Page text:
Photosynthesis and Semiconductor-Based Solar Cells
Photosynthesis, by definition, is “the process by which green plants and certain other organisms transform light energy into chemical energy” (photosynthesis, 2011). This is a remarkable process that occurs naturally and is one that is required for all living organisms to sustain existence on this planet. The efficiency of this process has sparked inventions, such as the semiconductor-based solar cell, that would allow humans to produce energy in a way that is very similar to that of a plant’s photosynthetic process. In this paper, I will compare and contrast the photosynthetic process with that of semiconductor-based solar cells in their abilities to produce energy while also explaining the application of thermodynamics to each process.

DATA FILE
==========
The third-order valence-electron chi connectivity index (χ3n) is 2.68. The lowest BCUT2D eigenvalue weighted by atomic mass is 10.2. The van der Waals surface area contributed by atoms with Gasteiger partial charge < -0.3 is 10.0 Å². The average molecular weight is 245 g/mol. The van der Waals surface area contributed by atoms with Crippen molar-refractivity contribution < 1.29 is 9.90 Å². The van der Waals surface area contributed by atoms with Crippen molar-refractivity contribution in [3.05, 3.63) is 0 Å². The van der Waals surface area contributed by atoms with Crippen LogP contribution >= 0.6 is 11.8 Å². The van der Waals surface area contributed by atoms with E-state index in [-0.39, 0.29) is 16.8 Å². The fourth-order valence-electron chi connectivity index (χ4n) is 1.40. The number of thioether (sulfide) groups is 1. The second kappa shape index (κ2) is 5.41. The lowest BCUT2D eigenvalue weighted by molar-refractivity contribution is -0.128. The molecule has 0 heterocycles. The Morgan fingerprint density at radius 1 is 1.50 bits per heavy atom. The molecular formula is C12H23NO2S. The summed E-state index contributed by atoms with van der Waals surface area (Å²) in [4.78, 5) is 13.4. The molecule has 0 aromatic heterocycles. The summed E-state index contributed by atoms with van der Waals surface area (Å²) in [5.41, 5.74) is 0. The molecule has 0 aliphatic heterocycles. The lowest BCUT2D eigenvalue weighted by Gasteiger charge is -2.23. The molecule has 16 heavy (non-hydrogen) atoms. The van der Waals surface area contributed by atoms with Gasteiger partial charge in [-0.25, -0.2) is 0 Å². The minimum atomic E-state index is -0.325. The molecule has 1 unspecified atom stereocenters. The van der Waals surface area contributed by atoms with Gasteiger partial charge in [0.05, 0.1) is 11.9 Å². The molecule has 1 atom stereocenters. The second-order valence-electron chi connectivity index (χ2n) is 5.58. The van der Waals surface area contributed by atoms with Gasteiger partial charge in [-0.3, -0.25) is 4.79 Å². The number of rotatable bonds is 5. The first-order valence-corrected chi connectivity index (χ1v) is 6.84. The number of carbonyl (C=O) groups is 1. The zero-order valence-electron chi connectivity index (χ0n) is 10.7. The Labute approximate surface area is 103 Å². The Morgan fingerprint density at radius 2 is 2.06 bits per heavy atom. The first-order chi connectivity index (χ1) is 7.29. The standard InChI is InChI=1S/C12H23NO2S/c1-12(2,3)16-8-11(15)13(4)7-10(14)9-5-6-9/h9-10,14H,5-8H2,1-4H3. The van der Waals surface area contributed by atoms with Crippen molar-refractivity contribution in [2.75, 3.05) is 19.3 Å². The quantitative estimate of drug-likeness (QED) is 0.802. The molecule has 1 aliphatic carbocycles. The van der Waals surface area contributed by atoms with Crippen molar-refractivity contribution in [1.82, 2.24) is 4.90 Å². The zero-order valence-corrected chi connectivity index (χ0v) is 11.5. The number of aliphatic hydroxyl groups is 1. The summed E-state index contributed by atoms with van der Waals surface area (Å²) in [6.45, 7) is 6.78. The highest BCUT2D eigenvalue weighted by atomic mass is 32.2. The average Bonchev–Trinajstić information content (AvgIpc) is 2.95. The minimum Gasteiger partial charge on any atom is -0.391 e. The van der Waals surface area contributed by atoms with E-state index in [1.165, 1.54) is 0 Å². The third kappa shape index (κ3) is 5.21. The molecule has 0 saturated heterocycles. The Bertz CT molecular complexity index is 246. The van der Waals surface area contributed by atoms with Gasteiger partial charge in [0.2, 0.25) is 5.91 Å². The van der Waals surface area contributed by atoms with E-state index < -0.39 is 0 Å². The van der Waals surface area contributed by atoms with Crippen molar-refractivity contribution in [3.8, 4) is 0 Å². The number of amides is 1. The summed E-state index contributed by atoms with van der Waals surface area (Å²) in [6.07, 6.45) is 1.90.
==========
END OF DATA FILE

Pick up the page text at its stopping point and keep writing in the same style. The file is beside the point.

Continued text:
The primary comparison amongst photosynthesis and semiconductor-based solar cells is that they require solar energy, or sunlight, to begin the processes. In photosynthesis, plants use chlorophyll, often found in green leaves, to absorb solar energy from the sun. Likewise, a semiconductor-based solar cell utilizes photovoltaic (PV) panels very similar to a plants leaves to absorb light (Crompton). The manner in which light is converted in both photosynthesis and a semiconductor-based solar cell is also very similar. The plants use solar energy from the sun, water absorbed in from the plant’s roots and carbon dioxide from the air to produce glucose, the chemical energy or food that the plants need to survive, and oxygen that is then released into the atmosphere. Lastly, both photosynthesis and semiconductor-based solar cells are more efficient when direct sunlight is available.
While photosynthesis and semiconductor-based solar cells are similar in many ways they could not be more different to each other. As stated earlier, photosynthesis is a process that occurs naturally without any human intervention and, as long as humans do not overpopulate the world, plants can be...
Please join StudyMode to read the full document